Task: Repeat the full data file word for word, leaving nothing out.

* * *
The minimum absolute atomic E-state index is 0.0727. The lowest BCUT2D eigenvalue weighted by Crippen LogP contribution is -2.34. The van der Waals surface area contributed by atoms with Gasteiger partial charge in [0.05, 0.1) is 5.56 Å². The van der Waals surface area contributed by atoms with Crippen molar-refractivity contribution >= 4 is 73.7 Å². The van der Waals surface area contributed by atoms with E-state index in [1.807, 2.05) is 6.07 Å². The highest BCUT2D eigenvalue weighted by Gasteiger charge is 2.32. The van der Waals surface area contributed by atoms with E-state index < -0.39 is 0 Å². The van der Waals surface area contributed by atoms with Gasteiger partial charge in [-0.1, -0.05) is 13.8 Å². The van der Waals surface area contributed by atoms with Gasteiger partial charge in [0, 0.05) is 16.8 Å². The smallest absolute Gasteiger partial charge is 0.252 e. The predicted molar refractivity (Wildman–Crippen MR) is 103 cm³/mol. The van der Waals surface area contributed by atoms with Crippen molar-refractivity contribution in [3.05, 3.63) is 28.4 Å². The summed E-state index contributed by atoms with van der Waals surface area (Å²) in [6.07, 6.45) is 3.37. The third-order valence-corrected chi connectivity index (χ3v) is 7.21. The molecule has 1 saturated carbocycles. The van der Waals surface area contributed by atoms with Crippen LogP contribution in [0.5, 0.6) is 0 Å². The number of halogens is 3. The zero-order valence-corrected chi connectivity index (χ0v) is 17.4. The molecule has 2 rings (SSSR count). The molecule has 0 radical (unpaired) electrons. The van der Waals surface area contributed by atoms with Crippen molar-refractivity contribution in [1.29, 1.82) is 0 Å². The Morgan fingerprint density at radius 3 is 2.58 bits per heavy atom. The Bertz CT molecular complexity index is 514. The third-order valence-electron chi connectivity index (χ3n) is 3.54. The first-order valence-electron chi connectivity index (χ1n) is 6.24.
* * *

The minimum absolute atomic E-state index is 0.0727. The lowest BCUT2D eigenvalue weighted by Crippen LogP contribution is -2.34. The van der Waals surface area contributed by atoms with Gasteiger partial charge in [0.05, 0.1) is 5.56 Å². The van der Waals surface area contributed by atoms with Crippen molar-refractivity contribution >= 4 is 73.7 Å². The van der Waals surface area contributed by atoms with E-state index in [1.807, 2.05) is 6.07 Å². The highest BCUT2D eigenvalue weighted by Gasteiger charge is 2.32. The van der Waals surface area contributed by atoms with E-state index < -0.39 is 0 Å². The van der Waals surface area contributed by atoms with Gasteiger partial charge in [-0.1, -0.05) is 13.8 Å². The van der Waals surface area contributed by atoms with Gasteiger partial charge in [0, 0.05) is 16.8 Å². The smallest absolute Gasteiger partial charge is 0.252 e. The predicted molar refractivity (Wildman–Crippen MR) is 103 cm³/mol. The van der Waals surface area contributed by atoms with Crippen molar-refractivity contribution in [3.05, 3.63) is 28.4 Å². The summed E-state index contributed by atoms with van der Waals surface area (Å²) in [6.07, 6.45) is 3.37. The third-order valence-corrected chi connectivity index (χ3v) is 7.21. The molecule has 1 saturated carbocycles. The van der Waals surface area contributed by atoms with Crippen LogP contribution in [0.5, 0.6) is 0 Å². The number of halogens is 3. The zero-order valence-corrected chi connectivity index (χ0v) is 17.4. The molecule has 2 rings (SSSR count). The molecule has 0 radical (unpaired) electrons. The van der Waals surface area contributed by atoms with Crippen molar-refractivity contribution in [1.29, 1.82) is 0 Å². The Morgan fingerprint density at radius 3 is 2.58 bits per heavy atom. The Bertz CT molecular complexity index is 514. The third-order valence-electron chi connectivity index (χ3n) is 3.54. The first-order valence-electron chi connectivity index (χ1n) is 6.24.